Contrary to what you may have heard, bankruptcy can provide relief from the IRS.
The automatic stay triggered by filing bankruptcy stops even the tax man from garnishing your wages or seizing your property. This applies to both state and federal tax agencies.
How much tax relief can I get?
Which of your tax debts can be discharged in bankruptcy depends on several factors, including:
- The kind of tax involved;
- The age of the tax;
- Whether you filed a tax return; and
- Whether the tax was recently assessed.
These three rules describe which taxes can be erased by bankruptcy:
- They are unsecured income taxes that first came due over three years before you filed bankruptcy;
- You filed a timely and non-fraudulent return for those taxes; and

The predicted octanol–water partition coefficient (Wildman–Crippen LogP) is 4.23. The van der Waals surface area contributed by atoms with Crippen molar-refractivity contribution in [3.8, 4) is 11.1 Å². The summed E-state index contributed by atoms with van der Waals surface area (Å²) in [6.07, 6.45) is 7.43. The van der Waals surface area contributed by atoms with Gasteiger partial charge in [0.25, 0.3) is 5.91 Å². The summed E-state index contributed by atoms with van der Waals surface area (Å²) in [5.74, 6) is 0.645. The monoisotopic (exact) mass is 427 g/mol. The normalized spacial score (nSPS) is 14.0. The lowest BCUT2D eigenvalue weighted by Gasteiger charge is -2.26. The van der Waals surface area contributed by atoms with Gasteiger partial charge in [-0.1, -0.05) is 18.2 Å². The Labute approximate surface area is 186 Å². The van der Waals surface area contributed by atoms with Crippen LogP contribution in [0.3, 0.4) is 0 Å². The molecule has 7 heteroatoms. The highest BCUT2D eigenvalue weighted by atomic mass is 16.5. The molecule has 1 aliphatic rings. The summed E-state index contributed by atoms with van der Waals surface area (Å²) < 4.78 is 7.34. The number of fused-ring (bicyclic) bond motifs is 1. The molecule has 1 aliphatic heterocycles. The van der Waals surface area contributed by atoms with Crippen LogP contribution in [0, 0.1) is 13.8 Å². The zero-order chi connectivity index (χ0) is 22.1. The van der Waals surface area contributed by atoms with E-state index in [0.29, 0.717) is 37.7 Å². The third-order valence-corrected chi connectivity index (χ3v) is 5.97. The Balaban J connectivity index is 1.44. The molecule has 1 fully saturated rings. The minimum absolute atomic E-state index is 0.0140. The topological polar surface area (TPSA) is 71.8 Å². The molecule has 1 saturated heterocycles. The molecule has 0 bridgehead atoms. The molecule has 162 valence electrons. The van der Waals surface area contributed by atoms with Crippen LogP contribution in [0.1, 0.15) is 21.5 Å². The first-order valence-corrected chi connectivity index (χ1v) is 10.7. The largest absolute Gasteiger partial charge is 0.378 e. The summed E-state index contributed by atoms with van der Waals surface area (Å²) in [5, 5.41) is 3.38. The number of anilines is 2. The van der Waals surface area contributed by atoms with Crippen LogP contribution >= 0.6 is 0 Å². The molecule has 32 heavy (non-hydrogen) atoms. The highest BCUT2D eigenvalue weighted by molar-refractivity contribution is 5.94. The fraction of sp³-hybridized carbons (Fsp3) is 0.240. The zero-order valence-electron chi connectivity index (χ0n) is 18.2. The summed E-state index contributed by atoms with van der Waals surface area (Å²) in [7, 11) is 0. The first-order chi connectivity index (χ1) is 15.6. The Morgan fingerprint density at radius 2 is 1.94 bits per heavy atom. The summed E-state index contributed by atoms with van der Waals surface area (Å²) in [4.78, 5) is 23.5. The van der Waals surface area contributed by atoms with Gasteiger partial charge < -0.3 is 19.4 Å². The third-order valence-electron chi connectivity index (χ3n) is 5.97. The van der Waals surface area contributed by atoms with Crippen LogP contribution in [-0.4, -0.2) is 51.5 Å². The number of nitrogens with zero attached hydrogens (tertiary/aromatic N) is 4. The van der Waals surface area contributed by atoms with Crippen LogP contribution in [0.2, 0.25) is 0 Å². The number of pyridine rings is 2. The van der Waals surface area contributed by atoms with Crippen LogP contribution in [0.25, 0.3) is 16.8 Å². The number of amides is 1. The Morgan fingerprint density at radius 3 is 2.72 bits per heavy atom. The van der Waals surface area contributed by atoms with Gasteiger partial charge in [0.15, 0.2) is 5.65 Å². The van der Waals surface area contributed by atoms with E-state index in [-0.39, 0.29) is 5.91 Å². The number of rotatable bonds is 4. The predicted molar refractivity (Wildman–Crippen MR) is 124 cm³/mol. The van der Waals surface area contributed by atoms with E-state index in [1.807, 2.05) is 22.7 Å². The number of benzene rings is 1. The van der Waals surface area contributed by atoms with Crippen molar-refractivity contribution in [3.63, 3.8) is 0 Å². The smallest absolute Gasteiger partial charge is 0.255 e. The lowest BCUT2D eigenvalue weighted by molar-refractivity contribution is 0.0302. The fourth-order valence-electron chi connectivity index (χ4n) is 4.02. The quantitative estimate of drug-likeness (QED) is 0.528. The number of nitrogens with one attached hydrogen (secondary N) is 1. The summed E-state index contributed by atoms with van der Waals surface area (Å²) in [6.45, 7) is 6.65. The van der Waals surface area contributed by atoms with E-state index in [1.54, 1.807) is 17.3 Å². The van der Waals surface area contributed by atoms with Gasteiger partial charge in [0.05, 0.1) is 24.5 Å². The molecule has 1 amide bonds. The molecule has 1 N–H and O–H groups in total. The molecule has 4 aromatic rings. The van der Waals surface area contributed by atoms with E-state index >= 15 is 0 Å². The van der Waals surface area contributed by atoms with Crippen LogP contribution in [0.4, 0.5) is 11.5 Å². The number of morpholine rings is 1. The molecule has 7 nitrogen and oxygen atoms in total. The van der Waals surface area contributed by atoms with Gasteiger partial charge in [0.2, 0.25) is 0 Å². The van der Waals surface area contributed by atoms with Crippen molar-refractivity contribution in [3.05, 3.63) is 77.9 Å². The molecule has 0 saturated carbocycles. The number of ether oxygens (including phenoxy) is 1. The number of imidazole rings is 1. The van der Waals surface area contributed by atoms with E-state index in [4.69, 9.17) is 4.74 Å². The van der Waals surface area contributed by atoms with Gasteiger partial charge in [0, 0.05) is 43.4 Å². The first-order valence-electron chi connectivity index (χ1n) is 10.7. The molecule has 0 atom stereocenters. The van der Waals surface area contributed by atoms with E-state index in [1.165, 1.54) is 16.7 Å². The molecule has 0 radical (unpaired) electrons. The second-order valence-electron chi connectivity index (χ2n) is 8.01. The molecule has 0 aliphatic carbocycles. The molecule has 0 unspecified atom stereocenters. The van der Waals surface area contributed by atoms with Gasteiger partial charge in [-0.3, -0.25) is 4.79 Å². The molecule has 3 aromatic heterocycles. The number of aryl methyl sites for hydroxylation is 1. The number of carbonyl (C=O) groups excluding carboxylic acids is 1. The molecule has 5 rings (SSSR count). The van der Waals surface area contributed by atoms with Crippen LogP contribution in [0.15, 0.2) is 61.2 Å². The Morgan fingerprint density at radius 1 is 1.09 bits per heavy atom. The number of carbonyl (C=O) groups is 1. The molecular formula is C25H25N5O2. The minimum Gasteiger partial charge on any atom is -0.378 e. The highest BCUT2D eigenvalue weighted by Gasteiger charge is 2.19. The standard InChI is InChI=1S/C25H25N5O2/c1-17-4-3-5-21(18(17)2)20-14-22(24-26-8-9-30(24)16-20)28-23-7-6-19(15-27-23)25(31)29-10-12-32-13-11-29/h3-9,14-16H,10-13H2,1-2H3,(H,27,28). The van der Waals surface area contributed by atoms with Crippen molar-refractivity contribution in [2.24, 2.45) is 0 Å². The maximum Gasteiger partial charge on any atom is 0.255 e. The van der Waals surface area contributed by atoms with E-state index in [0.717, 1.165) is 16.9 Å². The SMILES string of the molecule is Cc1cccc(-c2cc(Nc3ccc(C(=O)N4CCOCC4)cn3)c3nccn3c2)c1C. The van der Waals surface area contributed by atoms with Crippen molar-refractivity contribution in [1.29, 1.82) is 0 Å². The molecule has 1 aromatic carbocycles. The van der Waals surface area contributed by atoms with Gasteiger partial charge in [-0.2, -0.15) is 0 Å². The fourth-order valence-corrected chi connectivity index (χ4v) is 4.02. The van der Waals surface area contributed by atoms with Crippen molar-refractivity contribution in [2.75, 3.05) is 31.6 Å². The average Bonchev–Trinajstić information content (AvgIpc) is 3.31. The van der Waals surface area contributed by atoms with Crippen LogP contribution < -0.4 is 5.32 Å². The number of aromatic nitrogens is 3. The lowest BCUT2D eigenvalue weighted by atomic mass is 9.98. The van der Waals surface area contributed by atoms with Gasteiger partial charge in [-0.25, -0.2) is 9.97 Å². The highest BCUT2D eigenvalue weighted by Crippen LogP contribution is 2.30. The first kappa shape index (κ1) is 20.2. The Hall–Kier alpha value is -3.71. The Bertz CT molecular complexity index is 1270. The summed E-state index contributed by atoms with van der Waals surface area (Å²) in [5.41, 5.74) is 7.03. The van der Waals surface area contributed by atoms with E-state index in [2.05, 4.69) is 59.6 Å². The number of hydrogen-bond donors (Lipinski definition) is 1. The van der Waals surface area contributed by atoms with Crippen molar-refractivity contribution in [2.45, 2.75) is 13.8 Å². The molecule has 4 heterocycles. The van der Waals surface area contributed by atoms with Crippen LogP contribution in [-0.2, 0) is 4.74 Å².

- They were assessed more than 240 days before you filed for bankruptcy.
What is an offer in compromise?
If your tax debt is too big to pay off in a Chapter 13 plan, an offer in compromise might be a better solution.
The taxing authorities will consider an offer in compromise if they doubt that you owe the tax, or they doubt that they could ever collect the full amount of the tax.
Be careful, though: often, an offer in compromise is designed to get you to tap into family or illiquid assets that the government couldn’t otherwise touch to settle your debt.
This is a super-simple summary of how taxes are treated in bankruptcy.
The subject of taxes in bankruptcy is a complex one – for every rule, there is an exception or additional complication that isn’t obvious.
How can I be sure my tax debts are dischargeable?
You don’t have to go it alone – an experienced bankruptcy attorney can guide you through the labyrinthine subject of taxes in bankruptcy. It’s free to chat with me about your options – you can call or text me at 215.551.7109, or drop me a line.